Wolverhampton Safeguarding Children Board published the findings of a Serious Case Review into parental neglect on Monday 26th September 2016.

PLEASE NOTE, THIS IS A REDACTED REPORT IN ORDER TO SAFEGUARD THE NEEDS OF THE CHILDREN INVOLVED.

It centres on a case in which the children of a Wolverhampton couple were taken into care in 2014 after an emergency admission to hospital identified significant concerns regarding their supervision and care.

The father was jailed for two years for gross neglect following a subsequent child protection investigation. The mother has passed away.

A Serious Case Review (SCR) was commissioned last year by Wolverhampton Safeguarding Children Board to ascertain the involvement of agencies and determine what could be learned from the case.

The review was led by an independent chair, Donna Ohdedar, with the final report written by independent author Jane Scannell.

The final report makes a number of recommendations, the majority of which Wolverhampton Safeguarding Children Board has already implemented.

These recommendations include ensuring that professionals and agencies are aware of how and when cases should be escalated for more intensive intervention, and effective information sharing.

It also recommends reviewing training around neglect to ensure that it is sufficiently focused on identifying risk, ensuring systems are in place across all agencies to flag children and families of concern, and for professionals to ensure they focus on the whole family unit when they are working with children and parents.

In addition, the 14 agencies involved have identified a total of 60 actions which are being implemented.

Family E report

Alan Coe, Chair of Wolverhampton Safeguarding Children Board, said: “This was a difficult case for all concerned. Parents have a duty to care for, nurture, and love their children, and with this family that simply did not happen.

“The Safeguarding Children Board held this Serious Case Review to ask two questions – was there anything more the agencies involved could have done, and should they do things differently to potentially avoid something similar from happening in the future.

“The report found that there was a wide range of services and practitioners supporting the family, and many displayed considerable commitment to improve the care the children were receiving.

“Indeed, the case illustrates the complexity of the work of professionals working with vulnerable children and families which meant that, despite considerable effort of all concerned, the neglect the children were exposed to was not effectively addressed.

“The review process has identified how some of the systems and procedures which existed at the time were not effective.

“‘The report identified that although much help was offered, coordination was lacking. Had this been better it may have made a difference – but equally it could also have been the case that the parents’ resistance to help would have remained exactly the same.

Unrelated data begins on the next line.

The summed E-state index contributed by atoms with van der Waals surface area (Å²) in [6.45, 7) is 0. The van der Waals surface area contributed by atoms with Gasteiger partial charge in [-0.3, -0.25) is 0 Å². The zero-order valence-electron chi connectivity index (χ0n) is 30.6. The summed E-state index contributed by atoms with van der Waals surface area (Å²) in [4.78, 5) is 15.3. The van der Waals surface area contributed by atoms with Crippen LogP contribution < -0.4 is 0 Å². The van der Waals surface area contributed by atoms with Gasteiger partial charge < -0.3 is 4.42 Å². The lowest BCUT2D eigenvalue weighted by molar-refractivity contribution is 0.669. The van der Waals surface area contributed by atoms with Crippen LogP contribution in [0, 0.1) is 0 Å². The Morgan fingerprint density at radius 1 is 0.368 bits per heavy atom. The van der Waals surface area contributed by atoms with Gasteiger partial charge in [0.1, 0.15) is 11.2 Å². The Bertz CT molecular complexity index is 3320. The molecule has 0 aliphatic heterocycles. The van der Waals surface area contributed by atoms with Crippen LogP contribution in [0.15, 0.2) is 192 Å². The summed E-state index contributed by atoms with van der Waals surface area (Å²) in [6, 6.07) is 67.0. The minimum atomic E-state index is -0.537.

“What we do know is that there was a lack of information sharing across the system, and that professionals did not consider the whole family unit and the impact that individuals were having on one another when they were working with the parents and children. This was an exceptionally large family group and the report tells us that professionals partly lost sight of the needs of individual children with the family group.

He added: “The agencies and particularly front-line professionals involved in this review have shown real commitment to examine their practice and identify ways to improve the support their offer to children in similar situations, and I am confident that the changes we have put in place will reduce the likelihood of a similar situation happening again in the future.

“But we are going further than that, and further than the recommendations contained in this report. The Board has commissioned a review of multi-agency practice in our current work with families to assure ourselves that the shortcomings identified in this case are not found in others.”

The agencies involved in the review were Wolverhampton Safeguarding Children Board, City of Wolverhampton Council, Wolverhampton Clinical Commissioning Group, the Royal Wolverhampton Hospitals Trust, Black Country Partnership NHS Trust, Recovery Near You, Spurgeons Young Carers and Base 25, the children’s schools and the family’s GPs.

The Serious Case Review utilised the Significant Incident Learning Process (SILP), a recommended model which involves front line staff and their managers in reviewing cases, focusing on why those involved acted in a certain why at the time.

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